Dec 20, 2012

Govts part of the black education problem

The latest NAPLAN results show that government's have failed to "close the gap" between indigenous and non-indigenous students, despite billions being spent. So what does work?

Chris Graham

Tracker managing editor

One of the great ironies of the latest round of hand-wringing over the results in the National Assessment Program — Literacy and Numeracy (or NAPLAN) tests is that while we flog our black kids for not learning fast enough –and the schools for not lifting their results — as a nation we continue to fail to learn the lessons of our own past.

A report in The Australian this week lays it all bare. It notes that in a few areas, including the reading standard of year 3 students, indigenous students are closing the gap. However, on average, indigenous students and non-indigenous students are improving at exactly the same rate, meaning the gap remains the same. This means the federal government’s aim to halve the gap between indigenous and non-indigenous students in literacy and numeracy skills by 2018 is even more difficult — and unlikely.

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2 thoughts on “Govts part of the black education problem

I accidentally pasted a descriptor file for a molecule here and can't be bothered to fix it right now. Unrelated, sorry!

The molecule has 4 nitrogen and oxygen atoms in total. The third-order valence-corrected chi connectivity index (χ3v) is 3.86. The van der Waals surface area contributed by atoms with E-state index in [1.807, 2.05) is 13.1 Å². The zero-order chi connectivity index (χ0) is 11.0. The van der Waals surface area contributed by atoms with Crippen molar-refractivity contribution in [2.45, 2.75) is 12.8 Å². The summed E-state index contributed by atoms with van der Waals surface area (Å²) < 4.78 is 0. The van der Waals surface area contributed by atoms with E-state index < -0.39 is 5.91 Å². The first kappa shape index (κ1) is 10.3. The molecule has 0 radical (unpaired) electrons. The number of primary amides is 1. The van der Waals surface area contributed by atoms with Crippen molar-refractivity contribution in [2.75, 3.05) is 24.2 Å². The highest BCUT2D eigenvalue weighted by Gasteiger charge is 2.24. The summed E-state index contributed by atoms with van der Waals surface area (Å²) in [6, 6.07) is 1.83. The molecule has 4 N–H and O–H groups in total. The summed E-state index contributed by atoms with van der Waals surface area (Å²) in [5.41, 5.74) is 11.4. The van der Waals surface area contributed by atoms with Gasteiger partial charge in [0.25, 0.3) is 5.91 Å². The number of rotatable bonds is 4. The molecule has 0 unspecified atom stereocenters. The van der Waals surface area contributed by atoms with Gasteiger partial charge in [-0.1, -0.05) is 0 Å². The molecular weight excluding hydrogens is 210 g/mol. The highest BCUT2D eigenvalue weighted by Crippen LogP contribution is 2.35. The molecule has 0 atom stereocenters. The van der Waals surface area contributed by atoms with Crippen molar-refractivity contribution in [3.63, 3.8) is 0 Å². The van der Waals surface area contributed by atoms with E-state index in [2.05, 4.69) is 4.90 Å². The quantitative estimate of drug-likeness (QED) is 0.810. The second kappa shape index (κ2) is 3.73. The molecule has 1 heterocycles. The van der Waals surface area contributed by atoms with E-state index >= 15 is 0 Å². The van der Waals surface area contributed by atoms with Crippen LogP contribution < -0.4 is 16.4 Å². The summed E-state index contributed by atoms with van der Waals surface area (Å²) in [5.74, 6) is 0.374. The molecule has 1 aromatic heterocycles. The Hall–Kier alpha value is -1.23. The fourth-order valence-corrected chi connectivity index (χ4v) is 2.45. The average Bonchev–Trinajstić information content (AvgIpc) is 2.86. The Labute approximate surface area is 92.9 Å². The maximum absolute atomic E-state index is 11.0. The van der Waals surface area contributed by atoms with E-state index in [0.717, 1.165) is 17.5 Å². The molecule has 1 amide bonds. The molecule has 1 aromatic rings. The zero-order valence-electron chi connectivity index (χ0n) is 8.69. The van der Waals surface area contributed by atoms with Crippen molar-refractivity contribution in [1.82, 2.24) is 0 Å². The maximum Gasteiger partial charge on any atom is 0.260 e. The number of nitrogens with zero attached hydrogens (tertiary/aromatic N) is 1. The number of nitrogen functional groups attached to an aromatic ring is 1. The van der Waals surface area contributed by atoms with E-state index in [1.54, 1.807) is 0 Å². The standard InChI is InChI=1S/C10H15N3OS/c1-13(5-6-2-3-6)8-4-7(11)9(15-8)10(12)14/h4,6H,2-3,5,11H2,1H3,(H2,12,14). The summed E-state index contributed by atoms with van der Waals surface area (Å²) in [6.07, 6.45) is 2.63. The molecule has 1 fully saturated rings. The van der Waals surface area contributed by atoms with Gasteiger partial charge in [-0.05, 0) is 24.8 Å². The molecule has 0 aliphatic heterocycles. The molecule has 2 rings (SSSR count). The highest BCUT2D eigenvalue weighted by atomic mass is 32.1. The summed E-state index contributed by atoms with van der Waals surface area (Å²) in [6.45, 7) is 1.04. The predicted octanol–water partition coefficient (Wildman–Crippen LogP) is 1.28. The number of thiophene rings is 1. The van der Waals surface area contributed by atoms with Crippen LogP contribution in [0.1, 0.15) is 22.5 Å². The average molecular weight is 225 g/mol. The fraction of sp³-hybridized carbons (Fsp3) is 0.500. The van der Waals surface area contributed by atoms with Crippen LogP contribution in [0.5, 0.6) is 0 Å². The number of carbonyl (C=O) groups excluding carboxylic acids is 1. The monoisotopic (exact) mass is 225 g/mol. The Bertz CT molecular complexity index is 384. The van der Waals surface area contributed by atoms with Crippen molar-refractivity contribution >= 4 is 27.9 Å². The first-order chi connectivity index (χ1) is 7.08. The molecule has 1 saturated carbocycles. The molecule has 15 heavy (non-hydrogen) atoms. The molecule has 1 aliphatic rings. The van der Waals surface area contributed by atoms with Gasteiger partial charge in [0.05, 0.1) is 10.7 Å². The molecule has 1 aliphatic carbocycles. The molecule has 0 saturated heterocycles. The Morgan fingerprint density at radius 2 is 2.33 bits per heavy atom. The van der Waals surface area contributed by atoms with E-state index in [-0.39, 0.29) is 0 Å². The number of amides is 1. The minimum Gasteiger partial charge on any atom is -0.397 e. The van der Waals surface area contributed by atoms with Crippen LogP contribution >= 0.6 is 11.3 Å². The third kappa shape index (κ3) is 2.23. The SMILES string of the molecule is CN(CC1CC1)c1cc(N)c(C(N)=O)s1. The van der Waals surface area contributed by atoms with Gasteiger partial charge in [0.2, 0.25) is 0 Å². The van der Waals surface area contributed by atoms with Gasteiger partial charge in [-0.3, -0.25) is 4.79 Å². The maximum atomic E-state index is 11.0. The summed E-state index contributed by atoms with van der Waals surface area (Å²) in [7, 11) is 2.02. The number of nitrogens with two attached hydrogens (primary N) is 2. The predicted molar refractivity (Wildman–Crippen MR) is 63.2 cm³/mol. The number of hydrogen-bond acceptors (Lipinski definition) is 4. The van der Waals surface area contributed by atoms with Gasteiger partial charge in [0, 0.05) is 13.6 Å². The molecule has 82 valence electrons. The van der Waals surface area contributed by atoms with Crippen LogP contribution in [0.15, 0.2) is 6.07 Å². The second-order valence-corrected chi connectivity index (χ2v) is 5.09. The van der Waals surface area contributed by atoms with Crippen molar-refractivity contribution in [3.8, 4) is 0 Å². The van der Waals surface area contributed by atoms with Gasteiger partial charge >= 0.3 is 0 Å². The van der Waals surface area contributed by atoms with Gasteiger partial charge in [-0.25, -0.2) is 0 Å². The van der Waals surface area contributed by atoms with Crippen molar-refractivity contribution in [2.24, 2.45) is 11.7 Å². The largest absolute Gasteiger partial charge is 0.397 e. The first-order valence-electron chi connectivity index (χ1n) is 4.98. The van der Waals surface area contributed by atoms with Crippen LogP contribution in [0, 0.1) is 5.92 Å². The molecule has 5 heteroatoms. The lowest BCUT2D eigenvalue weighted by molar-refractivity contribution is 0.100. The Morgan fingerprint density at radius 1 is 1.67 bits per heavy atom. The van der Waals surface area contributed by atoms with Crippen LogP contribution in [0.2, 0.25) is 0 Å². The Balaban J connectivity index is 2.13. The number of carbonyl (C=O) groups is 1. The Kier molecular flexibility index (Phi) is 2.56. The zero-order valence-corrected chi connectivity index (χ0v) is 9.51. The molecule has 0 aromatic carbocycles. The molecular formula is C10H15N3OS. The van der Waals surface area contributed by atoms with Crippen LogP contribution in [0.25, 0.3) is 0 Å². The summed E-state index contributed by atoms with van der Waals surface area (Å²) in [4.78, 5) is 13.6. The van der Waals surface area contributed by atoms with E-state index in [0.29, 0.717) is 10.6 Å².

1. Bob Durnan

    Why would Chris Graham give links to irrelevant quotes by Pyne, whilst failing to substantiate his claims about the magic of the Sarra method by supplying any links to the allegedly crucial evidence? Unless …
    Nor does Graham appear to have spent much time in remote communities recently, or he would have seen that most of them got quite a lot out of the stimulus spending.

  2. sottile6

    The main difference between Chris Sarra and advocates of rote learning is that Sarra is a teacher with a lot of experience and so he knows what he is talking about. A ridiculous rote learning scheme was bound to fail as any teacher with classroom experience knows. Why would anyone experiment on kids like that to trial something which has been discredited for 50 years?

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